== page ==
in the cause at the bar, at the request of the party who called and
examined him. This could not be permitted. The party who ex-
amines a witness must be considered as presenting the whole as
equally authentic, and is estopped from denying the competency of
any part of his evidence. He cannot even discredit his own wit-
ness, though he may prove the facts to be otherwise than as stated
by him. Stockton v. Demuth, 7 Watts 39. l When a deposition
has been taken, the party, therefore, who offers it, must read the
whole. If parts of it be manifestly irrelevant, they may, on that
ground, be omitted, under the direction of the court : that how-
ever, is not the privilege of the party, but the exercise of a duty
by the court, for the despatch of business, and saving of time and

But it is contended that the plaintiffs, offered, afterwards, in the
summing up, to read the parts of the deposition which had been
*struck out, and that the defendant's objection to it cured r#ooi
the previous irregularity. I do not, however, think so. *-

1 See 6 W. & S. 288.

331 SUPREME COURT [March Term,

[Southwark Ins. Co. v. Knight.]

The time when the offer was made might have exposed the defend-
ant to difficulty and danger from the absence of his witnesses, and
the course of defence he had been obliged to adopt. Besides, the
plaintiff, after the defendant's objection, withdrew his offer, by
which the matter was left in statu quo. Had the plaintiff persisted
in his offer, the court must have admitted or rejected it ; and if
they had rejected it, (which it is very possible they might have
done), the defendant could have rested, as he does now, on his
original bill of exceptions.

For these reasons we think the judgment must be reversed, and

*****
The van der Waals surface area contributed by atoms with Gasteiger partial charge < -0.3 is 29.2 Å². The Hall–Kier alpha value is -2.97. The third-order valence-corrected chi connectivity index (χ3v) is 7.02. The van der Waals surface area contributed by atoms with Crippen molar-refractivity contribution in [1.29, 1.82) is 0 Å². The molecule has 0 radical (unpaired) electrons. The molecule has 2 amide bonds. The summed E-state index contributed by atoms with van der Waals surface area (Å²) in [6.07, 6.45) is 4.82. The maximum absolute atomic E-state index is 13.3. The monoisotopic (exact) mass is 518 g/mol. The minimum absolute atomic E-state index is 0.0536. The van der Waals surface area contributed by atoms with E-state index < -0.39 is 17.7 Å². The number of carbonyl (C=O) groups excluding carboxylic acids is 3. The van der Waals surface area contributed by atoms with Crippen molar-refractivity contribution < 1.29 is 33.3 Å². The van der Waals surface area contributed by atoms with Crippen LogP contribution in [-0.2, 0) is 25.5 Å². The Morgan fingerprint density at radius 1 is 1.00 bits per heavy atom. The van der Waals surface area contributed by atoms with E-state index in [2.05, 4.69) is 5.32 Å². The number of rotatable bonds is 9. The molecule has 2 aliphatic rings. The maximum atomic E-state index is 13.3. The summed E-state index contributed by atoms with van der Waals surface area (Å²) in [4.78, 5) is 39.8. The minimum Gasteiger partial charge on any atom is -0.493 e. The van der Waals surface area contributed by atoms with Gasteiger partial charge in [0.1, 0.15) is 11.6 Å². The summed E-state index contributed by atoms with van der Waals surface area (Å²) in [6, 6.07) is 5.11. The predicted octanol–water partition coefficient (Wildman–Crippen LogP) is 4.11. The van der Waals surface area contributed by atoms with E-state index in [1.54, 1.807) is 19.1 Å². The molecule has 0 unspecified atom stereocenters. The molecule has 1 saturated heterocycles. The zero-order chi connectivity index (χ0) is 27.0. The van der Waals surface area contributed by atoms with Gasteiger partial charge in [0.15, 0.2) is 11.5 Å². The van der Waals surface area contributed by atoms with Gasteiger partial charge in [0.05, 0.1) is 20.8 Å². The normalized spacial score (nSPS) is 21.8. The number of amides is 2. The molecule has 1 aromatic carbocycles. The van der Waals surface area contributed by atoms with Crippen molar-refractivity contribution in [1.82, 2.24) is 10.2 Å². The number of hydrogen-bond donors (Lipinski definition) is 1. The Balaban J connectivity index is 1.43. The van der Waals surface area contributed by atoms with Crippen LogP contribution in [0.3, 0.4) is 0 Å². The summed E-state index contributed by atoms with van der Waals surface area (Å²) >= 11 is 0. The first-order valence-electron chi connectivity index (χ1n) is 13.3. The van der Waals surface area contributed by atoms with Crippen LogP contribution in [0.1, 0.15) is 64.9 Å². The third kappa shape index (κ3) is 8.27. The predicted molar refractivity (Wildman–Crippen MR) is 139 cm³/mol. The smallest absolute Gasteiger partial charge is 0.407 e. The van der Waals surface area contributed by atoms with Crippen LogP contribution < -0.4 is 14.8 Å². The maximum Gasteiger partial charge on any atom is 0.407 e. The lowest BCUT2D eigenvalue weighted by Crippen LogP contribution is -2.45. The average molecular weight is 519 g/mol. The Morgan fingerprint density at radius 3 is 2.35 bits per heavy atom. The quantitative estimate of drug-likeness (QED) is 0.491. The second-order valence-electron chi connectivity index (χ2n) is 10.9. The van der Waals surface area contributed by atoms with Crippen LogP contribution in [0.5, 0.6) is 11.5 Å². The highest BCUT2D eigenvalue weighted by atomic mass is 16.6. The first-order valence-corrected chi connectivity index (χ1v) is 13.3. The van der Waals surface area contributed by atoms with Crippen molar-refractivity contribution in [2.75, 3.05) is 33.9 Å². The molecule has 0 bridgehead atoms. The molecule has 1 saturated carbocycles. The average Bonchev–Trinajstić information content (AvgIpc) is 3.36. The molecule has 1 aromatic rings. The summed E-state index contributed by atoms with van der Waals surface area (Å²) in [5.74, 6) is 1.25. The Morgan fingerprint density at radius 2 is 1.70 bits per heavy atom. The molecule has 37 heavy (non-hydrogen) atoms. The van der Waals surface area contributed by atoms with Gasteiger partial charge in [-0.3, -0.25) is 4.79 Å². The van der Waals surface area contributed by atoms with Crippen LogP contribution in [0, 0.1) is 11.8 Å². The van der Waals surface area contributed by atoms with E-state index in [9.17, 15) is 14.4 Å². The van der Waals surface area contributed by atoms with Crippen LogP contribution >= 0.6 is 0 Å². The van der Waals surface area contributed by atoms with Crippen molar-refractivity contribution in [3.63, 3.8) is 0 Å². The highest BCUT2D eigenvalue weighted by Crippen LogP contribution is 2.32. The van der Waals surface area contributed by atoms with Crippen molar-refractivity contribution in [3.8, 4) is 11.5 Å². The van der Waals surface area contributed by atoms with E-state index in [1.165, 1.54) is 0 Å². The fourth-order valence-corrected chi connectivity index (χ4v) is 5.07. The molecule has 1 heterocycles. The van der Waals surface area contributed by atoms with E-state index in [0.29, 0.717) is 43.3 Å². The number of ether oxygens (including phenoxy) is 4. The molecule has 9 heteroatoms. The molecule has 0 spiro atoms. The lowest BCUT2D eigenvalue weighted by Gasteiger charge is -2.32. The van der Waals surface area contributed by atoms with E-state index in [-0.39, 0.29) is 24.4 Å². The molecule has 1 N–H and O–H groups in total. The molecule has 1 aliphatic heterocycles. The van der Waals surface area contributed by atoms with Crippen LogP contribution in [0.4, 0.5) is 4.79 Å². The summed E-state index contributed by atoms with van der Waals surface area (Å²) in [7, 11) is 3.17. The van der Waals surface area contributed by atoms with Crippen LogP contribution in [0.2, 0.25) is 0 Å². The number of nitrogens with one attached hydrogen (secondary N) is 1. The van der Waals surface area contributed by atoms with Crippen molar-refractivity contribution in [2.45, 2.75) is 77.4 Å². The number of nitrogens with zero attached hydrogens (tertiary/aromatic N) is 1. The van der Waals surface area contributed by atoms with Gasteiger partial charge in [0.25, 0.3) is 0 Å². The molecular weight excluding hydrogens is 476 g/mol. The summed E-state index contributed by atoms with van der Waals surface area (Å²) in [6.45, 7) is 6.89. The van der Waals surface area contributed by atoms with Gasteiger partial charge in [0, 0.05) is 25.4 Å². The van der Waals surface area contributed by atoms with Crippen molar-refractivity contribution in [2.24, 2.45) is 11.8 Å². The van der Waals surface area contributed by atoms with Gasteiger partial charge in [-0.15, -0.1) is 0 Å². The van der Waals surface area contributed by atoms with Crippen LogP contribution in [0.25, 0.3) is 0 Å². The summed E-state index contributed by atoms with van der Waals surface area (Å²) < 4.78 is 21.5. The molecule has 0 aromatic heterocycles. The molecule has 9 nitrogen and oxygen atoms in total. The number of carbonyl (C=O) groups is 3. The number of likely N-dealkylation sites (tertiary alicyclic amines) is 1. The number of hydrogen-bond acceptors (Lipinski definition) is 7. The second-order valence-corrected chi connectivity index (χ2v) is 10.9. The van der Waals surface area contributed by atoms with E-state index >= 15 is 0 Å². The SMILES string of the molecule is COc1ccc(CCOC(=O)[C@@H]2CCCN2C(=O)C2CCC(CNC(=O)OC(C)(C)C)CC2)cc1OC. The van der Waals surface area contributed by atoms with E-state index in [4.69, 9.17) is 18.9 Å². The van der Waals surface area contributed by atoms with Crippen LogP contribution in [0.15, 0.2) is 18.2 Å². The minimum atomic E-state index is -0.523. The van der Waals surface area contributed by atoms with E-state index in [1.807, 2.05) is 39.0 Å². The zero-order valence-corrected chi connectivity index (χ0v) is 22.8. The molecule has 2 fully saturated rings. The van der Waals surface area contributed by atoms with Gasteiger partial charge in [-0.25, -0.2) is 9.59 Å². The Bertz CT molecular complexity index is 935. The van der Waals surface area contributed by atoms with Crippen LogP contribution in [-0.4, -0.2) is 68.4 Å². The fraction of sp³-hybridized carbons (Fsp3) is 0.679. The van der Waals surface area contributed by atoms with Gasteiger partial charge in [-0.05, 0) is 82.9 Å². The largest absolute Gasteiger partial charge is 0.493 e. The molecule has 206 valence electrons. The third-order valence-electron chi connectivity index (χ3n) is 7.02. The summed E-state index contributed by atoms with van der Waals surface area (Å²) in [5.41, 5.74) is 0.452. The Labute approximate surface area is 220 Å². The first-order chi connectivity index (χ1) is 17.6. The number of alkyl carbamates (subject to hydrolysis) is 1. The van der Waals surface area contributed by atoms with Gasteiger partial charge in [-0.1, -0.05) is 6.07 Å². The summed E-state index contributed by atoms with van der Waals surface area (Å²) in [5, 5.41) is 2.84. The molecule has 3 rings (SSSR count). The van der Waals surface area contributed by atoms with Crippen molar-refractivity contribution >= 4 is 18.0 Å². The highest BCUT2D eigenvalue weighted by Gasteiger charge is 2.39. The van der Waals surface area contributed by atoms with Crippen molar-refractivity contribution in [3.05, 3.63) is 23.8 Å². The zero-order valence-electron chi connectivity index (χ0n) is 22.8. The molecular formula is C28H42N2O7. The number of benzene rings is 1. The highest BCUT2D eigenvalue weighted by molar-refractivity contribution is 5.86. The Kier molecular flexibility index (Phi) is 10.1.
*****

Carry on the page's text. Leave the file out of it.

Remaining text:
a venire facias de novo be awarded.

Judgment reversed, and venire de novo awarded. -

Cited by the court, 4 W. & S. 175 ; 2 Jones 32; 3 P. F. Smith 494.
|| If a deposition he taken by one party, it is competent for the other to
read such portions as he selects: Calhoun v. Hays, 8 W. & S. 127. ||


Allshouse against Earn say.


1. The presumption of the law is, that a contract is intended to be per-
formed in the place or country in which it is made, if there be not an express
agreement or necessary implication that it is to be performed elsewhere ;
and when even such understanding is not apparent, the law of the contract
is the law of the place where it was made.

2. On a contract made in one state of the Union for the payment of money,
the debtor is not bound to go to another state to tender the money to the

3. Where A., residing in Pennsylvania, had obtained a judgment against
B., who resided in New Jersey, and the defendant, who also resided in New
Jersey, made a verbal promise to pay the money for B. if A. would wait a
certain time : it was held, that this promise was void under the Statute of
Frauds of New Jersey, and that an action could not be maintained upon it
against the defendant in the courts of Pennsylvania.

ERROR to the Court of Common Pleas of Northampton county.